It’s been a roller coaster of a ride for our County Fair over the past 133 years. There were good years and bad years, there were war years, and even a year with such a bad water shortage the Fair bosses elected to paint the grass green. A few years back the state of California eliminated 100% of its funding, and now Covid 19 has shut her down.
But in spite of it all we still have our memories, and those memories will have to suffice until the Fair calls all of us back next July with the sounds of the merry-go-round calliope, and the sight of the Ferris Wheel looking down over Highway 49 as we turn onto Plymouth’s main street and look for a good place to park.
As we walk to the entrance, our first glimpse will be of that beautiful Ferris Wheel turning slowly in a never ending circle, and maybe we’ll look over at the dreaded Zipper, straining to reach warp speed, whipping its riders into a screaming frenzy.
Carnivals have always been a part of the ‘fair experience’. The two of them go together like bread and butter or Foley and Burke-two gentlemen who ran the biggest carnival enterprise on the West Coast, and one that entertained the crowds right here at the Amador County Fair for many years.
Back in those early days the carnival travelled by rail, not by truck as most of them do today. Foley and Burke was a 15 car railroad show, and some of the fairs they played included Petaluma, Fresno, Bakersfield, Yuba City and lots of other “tank towns’ in the central valley. They were called ‘tank towns’ back then, because all you could see when the train pulled into the station was the big water tank with the metal funnel that looked like an elephant’s trunk, and was used to fill the steam engine’s boiler.
These carnivals had all kinds of rides with colorful names like ‘The Octopus’ and the ‘The Tilt-a-Whirl’, the ‘Whip’ and ‘The Mind Scrambler’ and ‘The Zipper’. They had side shows that featured magicians, and sword-swallowers and fire-eaters and freak shows that featured fat ladies, alligator men, Siamese twins and ‘pickled punks,’ who were strange creatures brined in salt and alcohol and displayed in 5 gallon tanks-these exhibits were usually fake. Carnivals still travel and play county fairs all over America, but minus the lurid aspect of their past, of course.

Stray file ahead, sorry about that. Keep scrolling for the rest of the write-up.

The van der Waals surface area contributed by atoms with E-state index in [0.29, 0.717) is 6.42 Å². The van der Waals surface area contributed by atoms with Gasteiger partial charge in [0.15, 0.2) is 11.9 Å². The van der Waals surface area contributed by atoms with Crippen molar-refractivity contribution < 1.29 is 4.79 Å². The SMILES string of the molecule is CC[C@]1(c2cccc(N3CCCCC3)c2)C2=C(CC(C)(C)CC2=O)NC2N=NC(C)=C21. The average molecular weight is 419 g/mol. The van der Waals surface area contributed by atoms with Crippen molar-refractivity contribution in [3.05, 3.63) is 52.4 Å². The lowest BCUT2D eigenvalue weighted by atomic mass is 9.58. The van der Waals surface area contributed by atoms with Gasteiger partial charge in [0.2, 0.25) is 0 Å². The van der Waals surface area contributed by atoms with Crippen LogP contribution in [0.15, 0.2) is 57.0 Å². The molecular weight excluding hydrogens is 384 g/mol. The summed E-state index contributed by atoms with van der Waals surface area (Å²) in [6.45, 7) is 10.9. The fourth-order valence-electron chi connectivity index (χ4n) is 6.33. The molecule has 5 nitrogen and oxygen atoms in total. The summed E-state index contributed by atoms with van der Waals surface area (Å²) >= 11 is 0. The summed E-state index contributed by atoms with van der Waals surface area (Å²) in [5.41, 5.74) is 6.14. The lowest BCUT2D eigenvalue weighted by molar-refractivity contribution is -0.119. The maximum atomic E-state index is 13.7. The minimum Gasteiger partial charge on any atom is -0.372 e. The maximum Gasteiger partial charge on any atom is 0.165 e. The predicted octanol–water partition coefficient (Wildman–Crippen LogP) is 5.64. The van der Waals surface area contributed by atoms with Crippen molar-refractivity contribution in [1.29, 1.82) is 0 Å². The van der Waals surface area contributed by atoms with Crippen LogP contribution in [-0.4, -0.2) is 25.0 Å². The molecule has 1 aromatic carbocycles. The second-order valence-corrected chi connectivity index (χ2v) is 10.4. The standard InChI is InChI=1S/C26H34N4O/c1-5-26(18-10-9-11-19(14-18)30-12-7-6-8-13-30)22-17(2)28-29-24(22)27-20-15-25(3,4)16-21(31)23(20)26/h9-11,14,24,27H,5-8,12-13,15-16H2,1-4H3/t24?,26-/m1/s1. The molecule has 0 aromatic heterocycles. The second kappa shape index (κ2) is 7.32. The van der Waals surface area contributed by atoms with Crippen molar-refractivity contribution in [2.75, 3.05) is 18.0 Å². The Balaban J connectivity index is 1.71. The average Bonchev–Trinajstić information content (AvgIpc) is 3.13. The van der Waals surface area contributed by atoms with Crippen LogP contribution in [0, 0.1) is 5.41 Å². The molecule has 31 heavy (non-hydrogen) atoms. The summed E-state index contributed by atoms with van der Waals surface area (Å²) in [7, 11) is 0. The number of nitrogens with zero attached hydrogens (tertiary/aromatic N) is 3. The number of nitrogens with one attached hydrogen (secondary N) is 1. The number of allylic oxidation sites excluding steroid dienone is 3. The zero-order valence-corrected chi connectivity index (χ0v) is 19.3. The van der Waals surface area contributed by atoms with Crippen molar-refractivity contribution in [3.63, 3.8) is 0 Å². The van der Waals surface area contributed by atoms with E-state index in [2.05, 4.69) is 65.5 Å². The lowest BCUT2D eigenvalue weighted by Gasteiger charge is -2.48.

And these shows, even today, still retain a touch of the mystery and wonder that made the carnival what it was, and what it still is.
When the Fair is back next year, just take some time and wander around the Carnival grounds and listen to the ‘ballyhoo’ from the pitchmen-and women-as they ‘hawk’ their shows:
‘ ... toss a coin in the jar and win this genuine Minnie Mouse doll!’
‘ ... throw the hoop over the glass and win this special, one-of-a-kind figurine!’
‘Pop the balloon!’ - ‘Knock over the milk bottles’-win this! Win that!
One of my all-time favorites was called ‘Race With The Champions’, and you’d bet on horses with famous names like ‘Whirl-away,’ or ‘Man o’ War’ or ‘Sea Biscuit’ to win. The track was about 20 feet long, and little metal horses, each about 6 inches long, would race down slots in the track.
The race was announced by a behemoth of a man who appeared to be plugged into his seat at one end of the track. I imagine he announced those races a million times, and he spoke in a deep and bored monotone. ‘lt’s Man o’ War in-the-lead. Coming-up it’s Whirlaway. Sea Biscuit is making-a-run. It’s Sea Biscuit by-a-nose.’
And after all those years, I can still hear the ‘outside talker’ pitching his ‘ballyhoo’ to all those ‘rubes’!
‘ ... It’s all here, folks! Cotton candy and the merry-go-round for the little ones, and a beautiful life-size panda bear for the missus I Just hit the bulls eye-a dime a throw! Just one thin dime, folks-one tenth of a dollar!
Those are just a few of the myriad memories we have of the Fair. Remember the little park off to the side of the Main Arena and nearly invisible, that honors some of our past rodeo cowboys? Or the pies and cakes and cookies that won all those ribbons and were entered by Olive Howe every year?
Do you remember talking to Ron Scofield while he was repairing a wagon wheel in the blacksmith shop? While he was fixing that wheel, he probably told you about the wagon train he led to Washington DC. And do you remember sitting on the grass and watching and listening to that unusual musical group, ‘The Spasmatics’, all wired up in splints and on crutches?
I could go on and on, but now I think it’s time to close this little journey into the past-and what better way to close the journey than to remember the three F’s-the Fairs Forbidden Foods! The day’s over, so just sit back and relax and fill your ‘innards’ at the same time with a corn dog, washed down with an Orange Julius, and a Funnel Cake for dessert.
That’s what I’m looking forward to next year at the Amador County Fair, and I can hardly wait!